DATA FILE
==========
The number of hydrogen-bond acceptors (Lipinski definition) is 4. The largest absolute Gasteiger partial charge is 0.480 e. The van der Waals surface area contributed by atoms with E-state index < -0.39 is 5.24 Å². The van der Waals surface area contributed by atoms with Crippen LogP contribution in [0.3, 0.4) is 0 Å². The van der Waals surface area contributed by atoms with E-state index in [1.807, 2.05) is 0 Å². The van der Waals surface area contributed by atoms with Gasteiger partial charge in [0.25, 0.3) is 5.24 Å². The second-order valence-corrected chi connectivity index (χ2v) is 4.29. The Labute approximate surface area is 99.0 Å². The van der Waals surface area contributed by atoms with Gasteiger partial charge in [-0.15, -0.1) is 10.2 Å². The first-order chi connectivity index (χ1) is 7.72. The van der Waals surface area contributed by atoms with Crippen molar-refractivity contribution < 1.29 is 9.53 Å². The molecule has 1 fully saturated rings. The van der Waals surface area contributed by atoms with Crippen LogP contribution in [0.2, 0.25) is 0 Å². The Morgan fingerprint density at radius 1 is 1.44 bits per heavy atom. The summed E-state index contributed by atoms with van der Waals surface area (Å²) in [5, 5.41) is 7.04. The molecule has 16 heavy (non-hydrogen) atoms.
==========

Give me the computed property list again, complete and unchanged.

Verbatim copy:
The number of hydrogen-bond acceptors (Lipinski definition) is 4. The largest absolute Gasteiger partial charge is 0.480 e. The van der Waals surface area contributed by atoms with E-state index < -0.39 is 5.24 Å². The van der Waals surface area contributed by atoms with Crippen LogP contribution in [0.3, 0.4) is 0 Å². The van der Waals surface area contributed by atoms with E-state index in [1.807, 2.05) is 0 Å². The van der Waals surface area contributed by atoms with Gasteiger partial charge in [0.25, 0.3) is 5.24 Å². The second-order valence-corrected chi connectivity index (χ2v) is 4.29. The Labute approximate surface area is 99.0 Å². The van der Waals surface area contributed by atoms with Gasteiger partial charge in [-0.15, -0.1) is 10.2 Å². The first-order chi connectivity index (χ1) is 7.72. The van der Waals surface area contributed by atoms with Crippen molar-refractivity contribution < 1.29 is 9.53 Å². The molecule has 1 fully saturated rings. The van der Waals surface area contributed by atoms with Crippen LogP contribution in [0.2, 0.25) is 0 Å². The Morgan fingerprint density at radius 1 is 1.44 bits per heavy atom. The summed E-state index contributed by atoms with van der Waals surface area (Å²) in [5, 5.41) is 7.04. The molecule has 16 heavy (non-hydrogen) atoms.